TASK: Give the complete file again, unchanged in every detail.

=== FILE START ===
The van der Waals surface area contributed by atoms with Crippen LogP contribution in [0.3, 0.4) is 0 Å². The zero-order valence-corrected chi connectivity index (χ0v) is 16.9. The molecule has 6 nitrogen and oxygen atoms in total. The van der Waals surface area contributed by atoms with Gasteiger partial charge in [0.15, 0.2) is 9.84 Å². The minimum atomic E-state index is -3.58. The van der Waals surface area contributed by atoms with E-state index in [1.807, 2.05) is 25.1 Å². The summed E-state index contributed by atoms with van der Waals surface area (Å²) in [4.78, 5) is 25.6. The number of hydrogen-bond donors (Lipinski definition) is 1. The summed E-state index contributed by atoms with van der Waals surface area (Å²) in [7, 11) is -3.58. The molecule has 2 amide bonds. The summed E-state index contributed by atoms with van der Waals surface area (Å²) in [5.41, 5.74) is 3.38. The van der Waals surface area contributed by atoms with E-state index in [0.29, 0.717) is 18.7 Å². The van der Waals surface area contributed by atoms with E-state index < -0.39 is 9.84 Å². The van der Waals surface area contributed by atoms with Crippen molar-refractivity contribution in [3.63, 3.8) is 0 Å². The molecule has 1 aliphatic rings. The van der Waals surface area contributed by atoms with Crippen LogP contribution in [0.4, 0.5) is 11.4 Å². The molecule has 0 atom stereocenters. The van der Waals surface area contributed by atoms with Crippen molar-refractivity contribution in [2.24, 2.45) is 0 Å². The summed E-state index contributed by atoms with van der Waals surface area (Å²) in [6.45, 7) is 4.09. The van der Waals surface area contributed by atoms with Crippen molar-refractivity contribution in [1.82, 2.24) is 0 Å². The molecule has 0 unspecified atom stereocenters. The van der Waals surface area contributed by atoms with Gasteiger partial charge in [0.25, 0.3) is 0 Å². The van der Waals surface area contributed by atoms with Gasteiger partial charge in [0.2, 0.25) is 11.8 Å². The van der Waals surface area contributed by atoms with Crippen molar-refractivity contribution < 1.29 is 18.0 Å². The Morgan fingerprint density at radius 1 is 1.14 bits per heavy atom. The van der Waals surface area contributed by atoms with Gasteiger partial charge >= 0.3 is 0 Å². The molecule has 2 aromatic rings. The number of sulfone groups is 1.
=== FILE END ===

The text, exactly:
The van der Waals surface area contributed by atoms with Crippen LogP contribution in [0.3, 0.4) is 0 Å². The zero-order valence-corrected chi connectivity index (χ0v) is 16.9. The molecule has 6 nitrogen and oxygen atoms in total. The van der Waals surface area contributed by atoms with Gasteiger partial charge in [0.15, 0.2) is 9.84 Å². The minimum atomic E-state index is -3.58. The van der Waals surface area contributed by atoms with E-state index in [1.807, 2.05) is 25.1 Å². The summed E-state index contributed by atoms with van der Waals surface area (Å²) in [4.78, 5) is 25.6. The number of hydrogen-bond donors (Lipinski definition) is 1. The summed E-state index contributed by atoms with van der Waals surface area (Å²) in [7, 11) is -3.58. The molecule has 2 amide bonds. The summed E-state index contributed by atoms with van der Waals surface area (Å²) in [5.41, 5.74) is 3.38. The van der Waals surface area contributed by atoms with E-state index in [0.29, 0.717) is 18.7 Å². The van der Waals surface area contributed by atoms with E-state index < -0.39 is 9.84 Å². The van der Waals surface area contributed by atoms with Crippen molar-refractivity contribution in [3.63, 3.8) is 0 Å². The molecule has 1 aliphatic rings. The van der Waals surface area contributed by atoms with Crippen LogP contribution in [0.4, 0.5) is 11.4 Å². The molecule has 0 atom stereocenters. The van der Waals surface area contributed by atoms with Crippen molar-refractivity contribution in [2.24, 2.45) is 0 Å². The summed E-state index contributed by atoms with van der Waals surface area (Å²) in [6.45, 7) is 4.09. The van der Waals surface area contributed by atoms with Crippen molar-refractivity contribution in [1.82, 2.24) is 0 Å². The molecule has 0 unspecified atom stereocenters. The van der Waals surface area contributed by atoms with Gasteiger partial charge in [0.25, 0.3) is 0 Å². The van der Waals surface area contributed by atoms with Gasteiger partial charge in [0.2, 0.25) is 11.8 Å². The van der Waals surface area contributed by atoms with Crippen molar-refractivity contribution < 1.29 is 18.0 Å². The Morgan fingerprint density at radius 1 is 1.14 bits per heavy atom. The van der Waals surface area contributed by atoms with Gasteiger partial charge >= 0.3 is 0 Å². The molecule has 2 aromatic rings. The number of sulfone groups is 1.